Ford Reduces Debt by $9.9b; GM Slipping to World No. 3
TTAC’s Ken Elias was well pleased when Ford announced that it had trimmed $9.9 billion from its debt mountain by “convincing” investors to exchange debt for cash and stock. More specifically, Ford Motor Credit will use $2.4 billion in cash and stock to buy back the debt once the offer closes Wednesday. Ford agreed to pay investors about $380 in cash and stock for every $1,000 in bonds, or 38 cents on the dollar, according to company officials. As the BBC reports, removing call-it-ten-billion from Ford’s $25.8 billion debt lowers The Blue Oval Boyz’ interest payments by $500M per annum. FoMoCo’s stock rose sixteen percent on the news. Yes, well, Fitch Ratings isn’t planning a fiesta just yet. The Wall Street Journal reports that the agency isn’t impressed with Ford’s cash burn. Or rather they are, just not in a good way. And who can blame them? Last year, Mulally’s minions torched . . . ready? $20.7 billion. Remember: all the really bad news arrived at the end of ’07. Fitch analyst Mark Oline was sanguine. “Using liquidity reduces any buffer which they could need if the sales markets don’t improve in 2010.” If? Standard & Poor’s is also non-plussed . . .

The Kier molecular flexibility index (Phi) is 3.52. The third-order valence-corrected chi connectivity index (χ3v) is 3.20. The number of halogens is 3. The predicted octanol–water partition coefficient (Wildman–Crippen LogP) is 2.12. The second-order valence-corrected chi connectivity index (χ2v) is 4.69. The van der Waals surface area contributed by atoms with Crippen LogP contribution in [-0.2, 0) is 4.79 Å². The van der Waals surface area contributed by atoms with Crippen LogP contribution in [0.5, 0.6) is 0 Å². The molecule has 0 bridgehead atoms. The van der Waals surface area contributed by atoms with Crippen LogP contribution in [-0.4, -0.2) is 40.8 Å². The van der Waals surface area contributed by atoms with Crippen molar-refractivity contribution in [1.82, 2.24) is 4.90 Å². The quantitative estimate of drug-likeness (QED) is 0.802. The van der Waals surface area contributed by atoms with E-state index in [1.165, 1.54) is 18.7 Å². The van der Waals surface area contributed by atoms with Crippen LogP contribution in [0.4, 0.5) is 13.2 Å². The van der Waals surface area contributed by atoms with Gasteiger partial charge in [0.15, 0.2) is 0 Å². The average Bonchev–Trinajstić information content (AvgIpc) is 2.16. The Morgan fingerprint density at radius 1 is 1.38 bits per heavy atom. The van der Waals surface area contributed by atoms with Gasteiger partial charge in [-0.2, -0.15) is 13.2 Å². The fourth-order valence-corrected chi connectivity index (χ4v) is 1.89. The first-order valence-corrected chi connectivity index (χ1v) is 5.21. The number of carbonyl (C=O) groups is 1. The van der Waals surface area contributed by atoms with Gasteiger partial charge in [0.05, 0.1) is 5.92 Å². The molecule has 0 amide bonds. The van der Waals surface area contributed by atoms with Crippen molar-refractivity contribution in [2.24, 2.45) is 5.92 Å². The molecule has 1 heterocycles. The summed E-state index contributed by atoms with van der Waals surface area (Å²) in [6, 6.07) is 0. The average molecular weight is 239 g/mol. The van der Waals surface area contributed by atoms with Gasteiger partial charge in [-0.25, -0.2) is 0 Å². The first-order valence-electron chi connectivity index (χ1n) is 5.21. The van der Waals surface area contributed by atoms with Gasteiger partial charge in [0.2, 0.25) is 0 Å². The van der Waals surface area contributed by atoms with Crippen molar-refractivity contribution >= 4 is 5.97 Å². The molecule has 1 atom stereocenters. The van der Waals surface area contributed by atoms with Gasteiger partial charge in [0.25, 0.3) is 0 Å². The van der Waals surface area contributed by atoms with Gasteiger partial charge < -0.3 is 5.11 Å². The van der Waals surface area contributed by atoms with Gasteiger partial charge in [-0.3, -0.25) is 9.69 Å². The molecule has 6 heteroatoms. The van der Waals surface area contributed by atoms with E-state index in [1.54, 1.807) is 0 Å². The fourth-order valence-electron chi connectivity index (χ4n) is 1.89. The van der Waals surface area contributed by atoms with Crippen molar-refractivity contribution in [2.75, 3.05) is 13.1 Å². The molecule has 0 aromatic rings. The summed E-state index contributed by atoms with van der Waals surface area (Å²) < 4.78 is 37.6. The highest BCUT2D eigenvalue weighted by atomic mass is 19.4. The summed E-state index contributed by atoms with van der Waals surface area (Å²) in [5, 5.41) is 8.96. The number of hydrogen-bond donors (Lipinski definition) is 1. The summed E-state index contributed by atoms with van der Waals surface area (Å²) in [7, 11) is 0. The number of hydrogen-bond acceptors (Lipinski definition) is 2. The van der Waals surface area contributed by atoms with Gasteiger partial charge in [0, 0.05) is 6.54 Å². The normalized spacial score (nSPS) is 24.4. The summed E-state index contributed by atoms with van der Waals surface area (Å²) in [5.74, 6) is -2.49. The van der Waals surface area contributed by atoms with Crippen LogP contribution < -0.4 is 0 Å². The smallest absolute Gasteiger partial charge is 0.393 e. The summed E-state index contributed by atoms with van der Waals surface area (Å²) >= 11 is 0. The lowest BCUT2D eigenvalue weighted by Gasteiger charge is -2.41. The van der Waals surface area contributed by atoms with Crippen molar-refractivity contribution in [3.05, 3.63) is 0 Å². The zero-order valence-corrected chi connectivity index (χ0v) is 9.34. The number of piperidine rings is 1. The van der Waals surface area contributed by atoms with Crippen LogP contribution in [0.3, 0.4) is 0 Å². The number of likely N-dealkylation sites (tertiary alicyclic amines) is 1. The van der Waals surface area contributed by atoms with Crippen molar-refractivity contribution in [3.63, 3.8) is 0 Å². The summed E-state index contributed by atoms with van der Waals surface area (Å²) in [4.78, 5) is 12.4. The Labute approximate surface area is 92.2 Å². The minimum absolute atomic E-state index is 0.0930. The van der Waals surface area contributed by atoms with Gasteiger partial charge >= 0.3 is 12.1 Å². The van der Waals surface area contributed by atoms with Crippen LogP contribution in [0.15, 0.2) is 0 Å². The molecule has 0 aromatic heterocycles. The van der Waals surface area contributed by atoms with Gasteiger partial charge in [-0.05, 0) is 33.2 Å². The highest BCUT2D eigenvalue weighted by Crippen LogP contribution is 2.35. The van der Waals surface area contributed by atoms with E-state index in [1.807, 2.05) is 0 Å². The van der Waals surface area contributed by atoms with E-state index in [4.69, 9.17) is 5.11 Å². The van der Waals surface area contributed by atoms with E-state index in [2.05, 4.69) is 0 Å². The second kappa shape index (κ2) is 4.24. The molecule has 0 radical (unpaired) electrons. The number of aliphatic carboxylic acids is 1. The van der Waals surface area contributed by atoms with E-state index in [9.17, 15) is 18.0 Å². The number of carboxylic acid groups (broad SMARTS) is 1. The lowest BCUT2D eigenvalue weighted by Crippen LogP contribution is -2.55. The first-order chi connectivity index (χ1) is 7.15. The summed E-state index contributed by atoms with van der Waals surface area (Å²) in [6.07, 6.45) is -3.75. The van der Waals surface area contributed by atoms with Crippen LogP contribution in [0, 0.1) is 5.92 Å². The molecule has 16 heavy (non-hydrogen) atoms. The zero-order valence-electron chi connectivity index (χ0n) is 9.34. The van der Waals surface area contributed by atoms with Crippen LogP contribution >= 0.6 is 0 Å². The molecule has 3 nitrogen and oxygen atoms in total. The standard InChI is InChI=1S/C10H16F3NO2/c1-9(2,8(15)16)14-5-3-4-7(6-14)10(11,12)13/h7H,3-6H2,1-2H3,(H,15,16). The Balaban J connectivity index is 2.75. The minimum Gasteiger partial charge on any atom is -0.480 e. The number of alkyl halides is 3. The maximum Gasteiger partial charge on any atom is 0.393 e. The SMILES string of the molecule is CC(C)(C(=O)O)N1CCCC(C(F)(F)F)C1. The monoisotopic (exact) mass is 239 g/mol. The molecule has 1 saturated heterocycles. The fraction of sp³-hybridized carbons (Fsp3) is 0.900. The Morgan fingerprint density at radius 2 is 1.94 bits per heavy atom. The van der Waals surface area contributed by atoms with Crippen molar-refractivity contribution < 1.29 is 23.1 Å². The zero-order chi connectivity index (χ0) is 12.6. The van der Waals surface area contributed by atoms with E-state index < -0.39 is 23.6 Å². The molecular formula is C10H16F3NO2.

Standard & Poor’s lowered its corporate credit and other ratings on Ford to “selective default” and downgraded certain Ford issue ratings to “D.” S&P said it considered the debt-repurchase moves “tantamount to defaults under our criteria.” But the ratings firm added it would reassess Ford by mid-April.
And while we’re doing the Husker Dü thing, it was GM’s cash burn that signaled the beginning of the end for the artist once known as the world’s largest automaker—which is about to be passed by VW for world number two (after Toyota). The tempus they are a fugiting.
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